Manitoba Labour Laws Squander Kyoto Advantage

Commentary, Workplace, Murdoch Mackay

Manitoba’s government is unequivocally bullish about the economic promise of the newly ratified Kyoto Accord for this province. But it is unlikely that we will be able to realize Kyoto-driven economic gains as long as the government continues to author anti-business labour laws that discourage industrial activity and growth. Without a serious reappraisal and revision of these laws, Manitoba will actually be at a disadvantage under Kyoto.

Despite strong increases in population growth in other regions of the country, Manitoba has shown little over the past half-century. When Canada’s population was 16 million people, Manitoba had about one million people. Now Canada has more than 30 million people and Manitoba still has only a little over one million. During the last five or six years, Manitoba’s population increased by 1.4%, but the Canadian population grew 4.8%.

Manitoba’s labour productivity rate is 13% lower than the national average and our GDP per capita 14% below the national average. We need to work harder and free ourselves from legislated impediments.

Clearly the presence of abundant hydro-electric power has not, by itself, been enough to stimulate the growth of population and investment the way Alberta’s oil industry has for that province. Alberta is growing faster, both in population and industrial activity, than any other part of Canada. The easy conclusion is that they have oil. But Manitoba has vast electric power and we have developed it for just as long as Alberta has exploited petroleum. Manitoba should and can become a major centre of industrial activity because of the natural blessing of an abundance of cheap and Kyoto-friendly energy. Manufacturing and other businesses that require large volumes of electrical power should be attracted to Manitoba as a low-cost place to establish and grow their operations.

But businesses must consider a myriad of factors besides the costs of inputs and materials when they consider where they will locate their plants. Right up near the top of the list is whether the climate for labour relations offers a reasonable hope for new or expanded operations. Even if these enterprises can obtain high volumes of power at low cost, no sensible business owner would choose to establish operations in a place with labour laws that are openly hostile or unfair.

Manitoba’s greatest asset has been made impotent by its labour laws. Who would open a plant where a union has six months to sign up its members but any employees not wanting to join the union have only two days to sign up their supporters? The Labour Board enforces this two-day limit with great rigour. When employers want to bargain an entire collective agreement, not just what the union wishes to discuss, the Board threatens them with fines in the millions of dollars. It has the power to run Manitoba businesses by imposing first agreements, and now second and third ones as well. The Labour Act is far from even-handed. It and the Labour Board keep jobs out of Manitoba.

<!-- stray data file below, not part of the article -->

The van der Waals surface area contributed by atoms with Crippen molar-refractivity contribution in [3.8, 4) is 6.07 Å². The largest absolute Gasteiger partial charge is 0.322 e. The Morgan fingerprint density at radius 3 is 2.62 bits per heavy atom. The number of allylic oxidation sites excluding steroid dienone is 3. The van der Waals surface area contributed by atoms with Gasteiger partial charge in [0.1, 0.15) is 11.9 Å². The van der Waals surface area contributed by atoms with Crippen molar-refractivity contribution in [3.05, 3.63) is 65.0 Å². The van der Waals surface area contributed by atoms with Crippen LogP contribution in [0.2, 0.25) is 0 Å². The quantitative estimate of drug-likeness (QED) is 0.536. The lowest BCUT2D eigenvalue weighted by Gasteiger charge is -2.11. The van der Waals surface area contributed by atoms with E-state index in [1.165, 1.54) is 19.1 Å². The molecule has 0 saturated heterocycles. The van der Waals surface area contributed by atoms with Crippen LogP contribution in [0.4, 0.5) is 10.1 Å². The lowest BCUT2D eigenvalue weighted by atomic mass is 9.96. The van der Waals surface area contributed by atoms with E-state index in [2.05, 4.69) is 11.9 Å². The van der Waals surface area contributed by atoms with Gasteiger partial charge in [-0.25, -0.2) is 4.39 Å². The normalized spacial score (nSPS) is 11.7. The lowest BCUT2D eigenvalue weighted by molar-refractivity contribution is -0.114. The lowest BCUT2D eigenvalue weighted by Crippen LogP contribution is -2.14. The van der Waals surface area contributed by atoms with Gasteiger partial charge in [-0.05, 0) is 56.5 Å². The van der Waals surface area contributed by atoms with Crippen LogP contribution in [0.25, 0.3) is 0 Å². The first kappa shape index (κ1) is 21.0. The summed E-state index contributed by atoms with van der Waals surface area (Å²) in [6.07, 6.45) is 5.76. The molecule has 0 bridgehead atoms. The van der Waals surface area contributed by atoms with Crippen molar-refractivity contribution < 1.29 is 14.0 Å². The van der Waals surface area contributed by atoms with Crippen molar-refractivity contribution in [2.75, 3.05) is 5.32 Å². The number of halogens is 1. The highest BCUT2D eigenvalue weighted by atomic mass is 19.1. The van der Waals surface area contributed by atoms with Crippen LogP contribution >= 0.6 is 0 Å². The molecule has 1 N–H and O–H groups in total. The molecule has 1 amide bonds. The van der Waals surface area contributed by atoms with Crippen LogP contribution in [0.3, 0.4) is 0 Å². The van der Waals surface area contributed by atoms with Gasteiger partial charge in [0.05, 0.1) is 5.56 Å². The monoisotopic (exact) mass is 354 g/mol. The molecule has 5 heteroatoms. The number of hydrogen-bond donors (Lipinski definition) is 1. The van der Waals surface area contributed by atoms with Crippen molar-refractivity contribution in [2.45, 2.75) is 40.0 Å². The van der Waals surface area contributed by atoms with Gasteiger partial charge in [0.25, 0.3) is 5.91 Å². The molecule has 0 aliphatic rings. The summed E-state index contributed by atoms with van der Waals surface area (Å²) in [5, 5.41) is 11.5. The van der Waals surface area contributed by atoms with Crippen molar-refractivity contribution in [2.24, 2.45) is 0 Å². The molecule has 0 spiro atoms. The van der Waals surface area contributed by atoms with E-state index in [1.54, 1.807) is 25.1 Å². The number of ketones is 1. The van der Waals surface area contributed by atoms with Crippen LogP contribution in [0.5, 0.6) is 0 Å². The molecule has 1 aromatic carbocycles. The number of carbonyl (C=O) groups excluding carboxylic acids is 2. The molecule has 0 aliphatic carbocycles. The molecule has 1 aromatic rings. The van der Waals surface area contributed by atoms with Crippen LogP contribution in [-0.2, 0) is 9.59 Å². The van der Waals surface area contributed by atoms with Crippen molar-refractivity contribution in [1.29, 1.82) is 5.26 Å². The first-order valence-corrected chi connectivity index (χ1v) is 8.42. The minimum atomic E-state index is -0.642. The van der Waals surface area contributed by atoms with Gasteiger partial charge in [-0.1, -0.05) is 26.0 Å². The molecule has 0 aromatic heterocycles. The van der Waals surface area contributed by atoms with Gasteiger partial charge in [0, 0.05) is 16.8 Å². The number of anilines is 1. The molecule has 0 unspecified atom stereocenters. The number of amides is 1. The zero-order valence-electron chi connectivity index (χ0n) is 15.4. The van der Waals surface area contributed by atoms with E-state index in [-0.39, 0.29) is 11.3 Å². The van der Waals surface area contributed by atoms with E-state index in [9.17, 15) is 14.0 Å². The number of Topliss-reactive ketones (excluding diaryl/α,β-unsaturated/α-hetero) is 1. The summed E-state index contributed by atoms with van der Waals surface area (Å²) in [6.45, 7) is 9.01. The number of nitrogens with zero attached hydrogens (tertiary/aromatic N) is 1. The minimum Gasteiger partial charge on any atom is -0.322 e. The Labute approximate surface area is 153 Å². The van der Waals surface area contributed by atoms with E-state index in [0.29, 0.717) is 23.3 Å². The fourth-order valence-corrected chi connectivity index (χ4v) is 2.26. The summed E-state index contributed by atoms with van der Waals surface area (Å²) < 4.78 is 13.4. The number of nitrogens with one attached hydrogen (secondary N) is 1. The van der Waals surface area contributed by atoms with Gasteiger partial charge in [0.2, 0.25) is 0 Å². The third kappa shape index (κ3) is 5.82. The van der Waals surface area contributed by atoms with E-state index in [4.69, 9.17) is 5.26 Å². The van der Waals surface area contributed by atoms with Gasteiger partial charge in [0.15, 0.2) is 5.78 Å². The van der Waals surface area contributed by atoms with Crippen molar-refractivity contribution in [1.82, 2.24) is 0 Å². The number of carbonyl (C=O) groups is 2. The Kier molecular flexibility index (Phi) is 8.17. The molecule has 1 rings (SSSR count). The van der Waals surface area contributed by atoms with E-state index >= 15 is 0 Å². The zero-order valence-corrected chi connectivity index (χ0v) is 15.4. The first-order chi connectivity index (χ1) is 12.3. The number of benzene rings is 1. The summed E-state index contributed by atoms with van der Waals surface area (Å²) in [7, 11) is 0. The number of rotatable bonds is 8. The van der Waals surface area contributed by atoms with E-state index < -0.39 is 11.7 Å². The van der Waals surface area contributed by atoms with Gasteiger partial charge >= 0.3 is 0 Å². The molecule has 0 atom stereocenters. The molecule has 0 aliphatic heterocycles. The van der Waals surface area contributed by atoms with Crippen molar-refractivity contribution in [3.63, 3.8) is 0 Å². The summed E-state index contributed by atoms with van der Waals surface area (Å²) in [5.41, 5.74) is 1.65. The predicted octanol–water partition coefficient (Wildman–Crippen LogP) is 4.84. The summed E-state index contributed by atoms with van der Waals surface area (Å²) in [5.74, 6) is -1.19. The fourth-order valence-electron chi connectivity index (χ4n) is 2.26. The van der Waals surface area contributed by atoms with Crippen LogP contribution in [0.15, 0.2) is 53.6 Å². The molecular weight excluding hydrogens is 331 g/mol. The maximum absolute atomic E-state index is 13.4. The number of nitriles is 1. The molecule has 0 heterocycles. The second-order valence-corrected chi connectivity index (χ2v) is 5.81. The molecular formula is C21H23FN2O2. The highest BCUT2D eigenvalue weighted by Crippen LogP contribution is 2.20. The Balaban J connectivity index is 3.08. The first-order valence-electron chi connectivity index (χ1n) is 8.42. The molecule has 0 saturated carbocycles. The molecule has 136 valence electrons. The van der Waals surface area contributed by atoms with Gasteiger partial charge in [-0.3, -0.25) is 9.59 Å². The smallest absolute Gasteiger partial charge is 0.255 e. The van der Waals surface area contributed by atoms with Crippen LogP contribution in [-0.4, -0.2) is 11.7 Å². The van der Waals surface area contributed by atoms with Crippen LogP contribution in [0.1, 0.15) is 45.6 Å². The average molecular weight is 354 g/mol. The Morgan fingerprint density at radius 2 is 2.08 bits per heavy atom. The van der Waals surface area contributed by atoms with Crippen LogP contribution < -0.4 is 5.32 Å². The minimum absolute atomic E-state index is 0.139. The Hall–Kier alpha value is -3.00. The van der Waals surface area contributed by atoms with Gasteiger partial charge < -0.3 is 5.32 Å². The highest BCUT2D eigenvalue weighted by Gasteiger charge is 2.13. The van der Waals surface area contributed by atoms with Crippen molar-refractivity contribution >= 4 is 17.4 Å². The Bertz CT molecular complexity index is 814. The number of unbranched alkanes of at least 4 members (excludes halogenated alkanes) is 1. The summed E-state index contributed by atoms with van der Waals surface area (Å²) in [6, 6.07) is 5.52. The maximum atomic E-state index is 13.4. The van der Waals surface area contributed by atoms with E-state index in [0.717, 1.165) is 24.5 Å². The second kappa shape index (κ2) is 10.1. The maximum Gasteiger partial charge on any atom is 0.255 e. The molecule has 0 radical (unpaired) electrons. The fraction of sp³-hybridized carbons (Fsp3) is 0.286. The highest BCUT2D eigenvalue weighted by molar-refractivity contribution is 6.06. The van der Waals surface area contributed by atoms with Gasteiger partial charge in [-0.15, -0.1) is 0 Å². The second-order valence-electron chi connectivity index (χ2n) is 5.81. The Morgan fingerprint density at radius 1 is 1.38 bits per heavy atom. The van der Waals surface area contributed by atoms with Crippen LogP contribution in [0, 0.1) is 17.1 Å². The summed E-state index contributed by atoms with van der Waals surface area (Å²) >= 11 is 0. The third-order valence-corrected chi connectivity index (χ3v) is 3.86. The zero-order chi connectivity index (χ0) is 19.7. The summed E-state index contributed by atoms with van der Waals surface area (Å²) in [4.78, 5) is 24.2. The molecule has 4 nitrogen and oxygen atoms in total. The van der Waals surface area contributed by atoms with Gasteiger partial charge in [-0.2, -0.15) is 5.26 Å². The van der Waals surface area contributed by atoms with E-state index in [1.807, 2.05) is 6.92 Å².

Manitobans have been cheated out of their share of the last century’s economic development. Manitobans are being asked to conserve, to be power smart, so that power not used in Manitoba can be exported. It, and future power from the possible construction of the massive Conawapa project, leaves the province primarily as surplus power at cheaper rates than Manitobans pay, and jobs are being exported with it.

Our province has so much energy to export because industry will not come here to set up plants in the face of anti-business labour legislation and a Labour Board perceived to be biased. With our cheap power and increased immigration, we are uniquely positioned for much more industrial growth. But unless industries and their employees can expect better treatment, they will not come. What we have now will not expand and may go elsewhere. A change in direction, a radical message to industry here and in the rest of Canada, is imperative. A good start would be to change the Labour Board to a non-bipartisan industrial commission (ie no industry or labour members).

We should look to the labour acts of growing provinces like Alberta and Ontario. Without these changes, Manitoba will continue to export its nice clean power while importing natural gas, which may double in price if Kyoto becomes operative. If Hydro does not make electric power available to Manitobans and attract industry, home heating costs may force even more Manitobans to leave.

The message we now send to industry from Manitoba is this: Bring your new plant here, where we have the cheapest power in North America, and we will guarantee that, if you cannot agree with a union on how to run your plant, the government through its Labour Board will do it for you year after year. Is it any wonder that the answer to Manitoba is… no thanks?

The Kyoto Accord could bring Manitoba higher rates of economic growth and more people, but only if we get our own labour laws in order so we have jobs available.

Perspectives are commentaries by the research advisory board and expert guest commentators. They do not necessarily represent the opinions of the board of directors of the Frontier Centre for Public Policy.